A Philosophical Approach to Quantum Field Theory

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"ALL men by nature desire to know,'' states Aristotle in the famous first sentence of his Metaphysics [1]. Knowledge about fundamental particles and interactions, that is, knowledge about the deepest aspects of matter, is certainly high if not top on the priority list, not only for physicists and philosophers. The goal of the present work [2] is to contribute to this knowledge by going beyond the usual presentations of quantum field theory in physics textbooks, both in mathematical approach and by critical reflections inspired by epistemology, that is, by the branch of philosophy also referred to as the theory of knowledge.

This work is particularly influenced by the epistemological ideas of Ludwig Boltzmann: "...it cannot be our task to find an absolutely correct theory but rather a picture that is as simple as possible and that represents phenomena as accurately as possible'' (see p.91 of [3]). This work is an attempt to construct an intuitive and elegant image of the real world of fundamental particles and their interactions. To clarify the word picture or image, the goal could be rephrased as the construction of a genuine mathematical representation of the real world.

Consciously or unconsciously, the construction of any image of the real world relies on personal beliefs. I hence try to identify and justify my own personal beliefs thoroughly and in various ways. Sometimes I rely on philosophical ideas, for example, about space, time, infinity, or irreversibility; as a theoretical physicist, I have a limited understanding of philosophy, but that should not keep me from trying my best to benefit from philosophical ideas. More often I rely on successful physical theories, principles or methods, such as special relativity, quantum theory, gauge invariance or renormalization. Typically I need to do some heuristic mathematical steps to consolidate the various inputs adopted as my personal beliefs. All these efforts ultimately lead to an image of nature, in the sense of a mathematical representation, but they are not part of this image. The final mathematical representation should convince by logical clarity, mathematical rigor, and natural beauty.

Emphasis on the importance of beliefs, even if they are justified by a variety of philosophical and physical ideas, may irritate the physicist. The philosopher, on the other hand, is used to the definition of knowledge as true justified belief. How can one claim truth for one's justified beliefs? This happens by confronting an image of nature with the real world.

According to Pierre Duhem [4], known to thermodynamicists from the Gibbs-Duhem relation, and the analytic philosopher Willard Van Orman Quine [5], only the whole image rather than individual elements or hypotheses can be tested against the real world. The confrontation of a fully developed image with the real world depends on all its background assumptions or an even wider web-of-belief, including the assumed logics (confirmation holism). Following Boltzmann's approach of "deductive representation'' (see p.107 of [3]), the present work makes an attempt to show how such a testable whole image of fundamental particle physics can be constructed within the framework of quantum field theory.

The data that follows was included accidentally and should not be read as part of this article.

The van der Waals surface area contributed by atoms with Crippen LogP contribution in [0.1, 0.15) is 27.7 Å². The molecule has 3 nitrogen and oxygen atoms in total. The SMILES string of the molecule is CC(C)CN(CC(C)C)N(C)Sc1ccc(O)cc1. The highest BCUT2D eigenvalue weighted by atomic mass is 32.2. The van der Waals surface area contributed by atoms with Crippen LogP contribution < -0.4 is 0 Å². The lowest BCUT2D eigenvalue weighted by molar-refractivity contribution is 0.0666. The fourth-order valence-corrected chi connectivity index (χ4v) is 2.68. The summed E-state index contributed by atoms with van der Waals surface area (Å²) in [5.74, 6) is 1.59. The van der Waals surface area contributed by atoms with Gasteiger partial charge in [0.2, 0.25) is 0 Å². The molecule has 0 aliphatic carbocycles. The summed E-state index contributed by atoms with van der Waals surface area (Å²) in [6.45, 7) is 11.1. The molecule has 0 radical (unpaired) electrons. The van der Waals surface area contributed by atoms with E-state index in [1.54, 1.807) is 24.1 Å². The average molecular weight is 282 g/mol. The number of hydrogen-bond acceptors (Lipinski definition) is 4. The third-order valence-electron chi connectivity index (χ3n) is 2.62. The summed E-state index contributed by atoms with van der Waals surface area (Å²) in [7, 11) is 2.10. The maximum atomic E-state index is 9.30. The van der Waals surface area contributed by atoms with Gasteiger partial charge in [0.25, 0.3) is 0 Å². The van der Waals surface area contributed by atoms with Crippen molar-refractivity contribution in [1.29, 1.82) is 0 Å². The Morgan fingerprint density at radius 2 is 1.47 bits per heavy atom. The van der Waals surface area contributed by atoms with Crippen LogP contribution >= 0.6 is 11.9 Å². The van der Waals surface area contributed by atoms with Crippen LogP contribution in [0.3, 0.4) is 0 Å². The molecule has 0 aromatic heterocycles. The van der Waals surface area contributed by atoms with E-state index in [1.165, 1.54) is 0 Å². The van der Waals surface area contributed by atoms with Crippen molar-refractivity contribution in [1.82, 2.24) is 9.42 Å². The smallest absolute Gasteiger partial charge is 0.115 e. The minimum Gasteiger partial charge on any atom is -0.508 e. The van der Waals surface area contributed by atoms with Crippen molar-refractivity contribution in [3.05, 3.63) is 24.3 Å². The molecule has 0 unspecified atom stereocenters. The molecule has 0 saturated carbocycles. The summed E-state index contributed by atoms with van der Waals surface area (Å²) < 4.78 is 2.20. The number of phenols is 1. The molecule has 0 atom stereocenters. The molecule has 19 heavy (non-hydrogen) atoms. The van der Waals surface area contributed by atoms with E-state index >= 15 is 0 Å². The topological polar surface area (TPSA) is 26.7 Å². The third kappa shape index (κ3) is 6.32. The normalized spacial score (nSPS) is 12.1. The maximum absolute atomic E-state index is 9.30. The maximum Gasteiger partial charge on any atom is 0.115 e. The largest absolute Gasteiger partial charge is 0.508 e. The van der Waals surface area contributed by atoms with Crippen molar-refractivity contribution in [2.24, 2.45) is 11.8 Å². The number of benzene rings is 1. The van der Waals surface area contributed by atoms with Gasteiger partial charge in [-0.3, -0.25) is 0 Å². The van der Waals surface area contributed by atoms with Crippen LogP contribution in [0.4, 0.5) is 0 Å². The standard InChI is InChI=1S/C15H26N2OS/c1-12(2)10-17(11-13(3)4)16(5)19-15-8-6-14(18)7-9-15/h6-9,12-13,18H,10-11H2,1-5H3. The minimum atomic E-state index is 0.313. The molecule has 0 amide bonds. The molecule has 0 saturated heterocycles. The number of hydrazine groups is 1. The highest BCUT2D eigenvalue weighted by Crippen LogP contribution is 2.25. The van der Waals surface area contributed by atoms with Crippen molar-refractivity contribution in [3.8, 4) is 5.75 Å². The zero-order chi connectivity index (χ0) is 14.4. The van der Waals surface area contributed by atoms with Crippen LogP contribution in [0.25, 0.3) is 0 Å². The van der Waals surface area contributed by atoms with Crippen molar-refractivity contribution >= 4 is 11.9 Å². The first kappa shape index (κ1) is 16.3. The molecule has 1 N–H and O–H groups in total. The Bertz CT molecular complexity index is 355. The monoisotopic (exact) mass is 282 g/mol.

The focus of this work is on conceptual issues, on the clarification of the foundations of quantum field theory, and ultimately even on ontological questions. For our intuitive approach, we choose to go back to the origins of quantum field theory. In view of the many severe problems that had to be overcome on the way to modern quantum field theory, that may seem to be naive to the experts. However, with the deep present-day knowledge and with philosophical guidance, the intuitive origins can nicely be developed into a perfectly consistent image of the real world. On the one hand, there is a price to pay for this: practical calculations, in particular perturbation methods, may be less elegant and more laborious than in other approaches. Symbolic computation is the modern response to this challenge. On the other hand, there is a promising reward: a new stochastic simulation methodology for quantum field theory emerges naturally from our approach [6].

Hopefully, the present work motivates physicists to appreciate philosophical ideas. Epistemology and the philosophy of the evolution of science often seem to lag behind science and to describe the developments a posteriori. As philosophy here has a profound influence on the actual shaping of an image of fundamental particles and their interactions, our development should stimulate the curiosity and imagination of physicists.

References

  1. W.D. Ross' translation of this major work, which initiated an entire branch of philosophy, can be found on the internet see; nowadays Aristotle would clearly say "ALL human beings by nature desire to know.''
  2. H.C. Öttinger, Quantum Field Theory as a Faithful Image of Nature, arxiv.org/abs/1509.09278.
  3. L. Boltzmann, Theoretical Physics and Philosophical Problems (Reidel, Dordrecht, 1974).
  4. P. Duhem, The Aim and Structure of Physical Theory (Princeton University Press, Princeton, 1991).
  5. W.V. Quine, Two Dogmas of Empiricism, Philosophical Review 60 (1951) 20-43.
  6. H.C. Öttinger, Kinetic Theory and Stochastic Simulation of Field Quanta, Phys. Rev. D  90 (2014)  085005, 1-16.
 
 
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